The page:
Treasure Island

George Eliot

(22 November 1819 - 22 December 1880 / Warwickshire, England)

Two Lovers


Two lovers by a moss-grown spring:
They leaned soft cheeks together there,
Mingled the dark and sunny hair,
And heard the wooing thrushes sing.
O budding time!
O love's blest prime!

Two wedded from the portal stept:
The bells made happy carolings,
The air was soft as fanning wings,
White petals on the pathway slept.
O pure-eyed bride!
O tender pride!

Two faces o'er a cradle bent:
Two hands above the head were locked:
These pressed each other while they rocked,
Those watched a life that love had sent.
O solemn hour!
O hidden power!

Two parents by the evening fire:
The red light fell about their knees
On heads that rose by slow degrees
Like buds upon the lily spire.
O patient life!
O tender strife!

The two still sat together there,
The red light shone about their knees;
But all the heads by slow degrees
Had gone and left that lonely pair.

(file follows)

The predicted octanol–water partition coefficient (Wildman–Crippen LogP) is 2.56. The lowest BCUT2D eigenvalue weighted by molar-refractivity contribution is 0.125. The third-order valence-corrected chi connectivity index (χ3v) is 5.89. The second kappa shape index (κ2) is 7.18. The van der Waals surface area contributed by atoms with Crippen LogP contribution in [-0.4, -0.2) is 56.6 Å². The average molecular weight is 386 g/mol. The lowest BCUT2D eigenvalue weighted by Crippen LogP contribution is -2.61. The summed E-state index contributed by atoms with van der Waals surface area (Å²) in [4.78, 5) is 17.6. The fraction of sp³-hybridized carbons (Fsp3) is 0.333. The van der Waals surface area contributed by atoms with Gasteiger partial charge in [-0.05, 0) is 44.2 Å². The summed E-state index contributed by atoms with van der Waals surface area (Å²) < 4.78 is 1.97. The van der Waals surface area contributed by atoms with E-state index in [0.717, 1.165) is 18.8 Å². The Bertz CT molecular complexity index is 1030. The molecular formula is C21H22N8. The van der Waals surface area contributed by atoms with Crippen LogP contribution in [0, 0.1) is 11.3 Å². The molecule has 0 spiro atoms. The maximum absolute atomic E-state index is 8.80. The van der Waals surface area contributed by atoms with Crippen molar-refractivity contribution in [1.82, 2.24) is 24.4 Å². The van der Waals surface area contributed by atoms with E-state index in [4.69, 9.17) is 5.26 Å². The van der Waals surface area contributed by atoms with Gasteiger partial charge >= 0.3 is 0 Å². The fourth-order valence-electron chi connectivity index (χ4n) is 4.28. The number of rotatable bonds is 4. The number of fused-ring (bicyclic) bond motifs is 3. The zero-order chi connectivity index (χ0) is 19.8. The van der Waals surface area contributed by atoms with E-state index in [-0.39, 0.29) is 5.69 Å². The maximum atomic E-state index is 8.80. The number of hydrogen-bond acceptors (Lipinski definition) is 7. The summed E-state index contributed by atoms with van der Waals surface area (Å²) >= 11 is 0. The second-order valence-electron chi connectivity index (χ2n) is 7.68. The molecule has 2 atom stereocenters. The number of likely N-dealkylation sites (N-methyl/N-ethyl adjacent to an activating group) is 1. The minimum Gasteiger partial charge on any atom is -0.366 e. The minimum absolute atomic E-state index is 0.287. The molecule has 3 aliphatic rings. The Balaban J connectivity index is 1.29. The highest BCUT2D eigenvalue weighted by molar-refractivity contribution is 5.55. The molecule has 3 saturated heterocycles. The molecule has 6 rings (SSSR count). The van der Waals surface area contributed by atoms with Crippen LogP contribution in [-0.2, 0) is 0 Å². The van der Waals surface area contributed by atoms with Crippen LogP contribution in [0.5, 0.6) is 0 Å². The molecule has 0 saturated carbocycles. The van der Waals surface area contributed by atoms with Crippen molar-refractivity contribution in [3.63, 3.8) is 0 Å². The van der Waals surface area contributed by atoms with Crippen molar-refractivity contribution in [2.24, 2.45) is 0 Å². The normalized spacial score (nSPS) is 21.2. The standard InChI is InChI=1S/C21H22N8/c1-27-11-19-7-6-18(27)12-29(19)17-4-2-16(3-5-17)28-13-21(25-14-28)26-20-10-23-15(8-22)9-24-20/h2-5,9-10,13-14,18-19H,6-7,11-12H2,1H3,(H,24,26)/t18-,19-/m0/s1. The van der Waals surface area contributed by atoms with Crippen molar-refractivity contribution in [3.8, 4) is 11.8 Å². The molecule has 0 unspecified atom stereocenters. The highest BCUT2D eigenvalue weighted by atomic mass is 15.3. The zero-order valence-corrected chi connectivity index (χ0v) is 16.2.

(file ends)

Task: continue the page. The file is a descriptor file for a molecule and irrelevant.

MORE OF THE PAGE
O voyage fast!
O vanished past!

The red light shone upon the floor
And made the space between them wide;
They drew their chairs up side by side,
Their pale cheeks joined, and said, "Once more!"
O memories!
O past that is!

Submitted: Thursday, January 01, 2004

Do you like this poem?
0 person liked.
0 person did not like.

What do you think this poem is about?



Read poems about / on: red, together, lonely, pride, light, spring, power, rose, happy, hair, fire, dark, life, wedding, sleep, memory

Read this poem in other languages

This poem has not been translated into any other language yet.

I would like to translate this poem »

word flags

What do you think this poem is about?

improve

Comments about this poem (Two Lovers by George Eliot )

Enter the verification code :

There is no comment submitted by members..
[Hata Bildir]